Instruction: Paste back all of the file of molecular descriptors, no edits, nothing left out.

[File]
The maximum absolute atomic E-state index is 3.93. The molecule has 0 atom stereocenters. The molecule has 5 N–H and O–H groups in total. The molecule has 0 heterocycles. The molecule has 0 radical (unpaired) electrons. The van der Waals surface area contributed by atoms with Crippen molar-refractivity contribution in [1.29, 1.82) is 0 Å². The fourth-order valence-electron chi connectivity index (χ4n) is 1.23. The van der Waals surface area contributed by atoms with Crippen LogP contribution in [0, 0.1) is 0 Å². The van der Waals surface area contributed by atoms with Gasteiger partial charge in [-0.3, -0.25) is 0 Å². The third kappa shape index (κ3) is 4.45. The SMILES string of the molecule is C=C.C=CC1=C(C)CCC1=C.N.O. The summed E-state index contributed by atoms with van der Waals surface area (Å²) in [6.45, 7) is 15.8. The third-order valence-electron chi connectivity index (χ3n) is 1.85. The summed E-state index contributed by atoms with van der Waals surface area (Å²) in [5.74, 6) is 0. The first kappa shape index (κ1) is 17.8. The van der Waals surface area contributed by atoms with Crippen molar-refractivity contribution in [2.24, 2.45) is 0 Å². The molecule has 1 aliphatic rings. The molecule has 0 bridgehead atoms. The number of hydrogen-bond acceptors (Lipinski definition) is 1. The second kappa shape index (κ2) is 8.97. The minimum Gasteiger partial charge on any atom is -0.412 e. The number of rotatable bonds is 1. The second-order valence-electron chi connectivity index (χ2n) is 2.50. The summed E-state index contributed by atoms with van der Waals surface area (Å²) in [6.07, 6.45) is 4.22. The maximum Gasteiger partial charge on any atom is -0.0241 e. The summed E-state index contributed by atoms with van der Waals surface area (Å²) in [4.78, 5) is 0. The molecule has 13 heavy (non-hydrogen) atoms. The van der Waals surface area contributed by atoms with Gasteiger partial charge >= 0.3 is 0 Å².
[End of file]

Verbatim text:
The maximum absolute atomic E-state index is 3.93. The molecule has 0 atom stereocenters. The molecule has 5 N–H and O–H groups in total. The molecule has 0 heterocycles. The molecule has 0 radical (unpaired) electrons. The van der Waals surface area contributed by atoms with Crippen molar-refractivity contribution in [1.29, 1.82) is 0 Å². The fourth-order valence-electron chi connectivity index (χ4n) is 1.23. The van der Waals surface area contributed by atoms with Crippen LogP contribution in [0, 0.1) is 0 Å². The van der Waals surface area contributed by atoms with Gasteiger partial charge in [-0.3, -0.25) is 0 Å². The third kappa shape index (κ3) is 4.45. The SMILES string of the molecule is C=C.C=CC1=C(C)CCC1=C.N.O. The summed E-state index contributed by atoms with van der Waals surface area (Å²) in [6.45, 7) is 15.8. The third-order valence-electron chi connectivity index (χ3n) is 1.85. The summed E-state index contributed by atoms with van der Waals surface area (Å²) in [5.74, 6) is 0. The first kappa shape index (κ1) is 17.8. The van der Waals surface area contributed by atoms with Crippen molar-refractivity contribution in [2.24, 2.45) is 0 Å². The molecule has 1 aliphatic rings. The molecule has 0 bridgehead atoms. The number of hydrogen-bond acceptors (Lipinski definition) is 1. The second kappa shape index (κ2) is 8.97. The minimum Gasteiger partial charge on any atom is -0.412 e. The number of rotatable bonds is 1. The second-order valence-electron chi connectivity index (χ2n) is 2.50. The summed E-state index contributed by atoms with van der Waals surface area (Å²) in [6.07, 6.45) is 4.22. The maximum Gasteiger partial charge on any atom is -0.0241 e. The summed E-state index contributed by atoms with van der Waals surface area (Å²) in [4.78, 5) is 0. The molecule has 13 heavy (non-hydrogen) atoms. The van der Waals surface area contributed by atoms with Gasteiger partial charge >= 0.3 is 0 Å².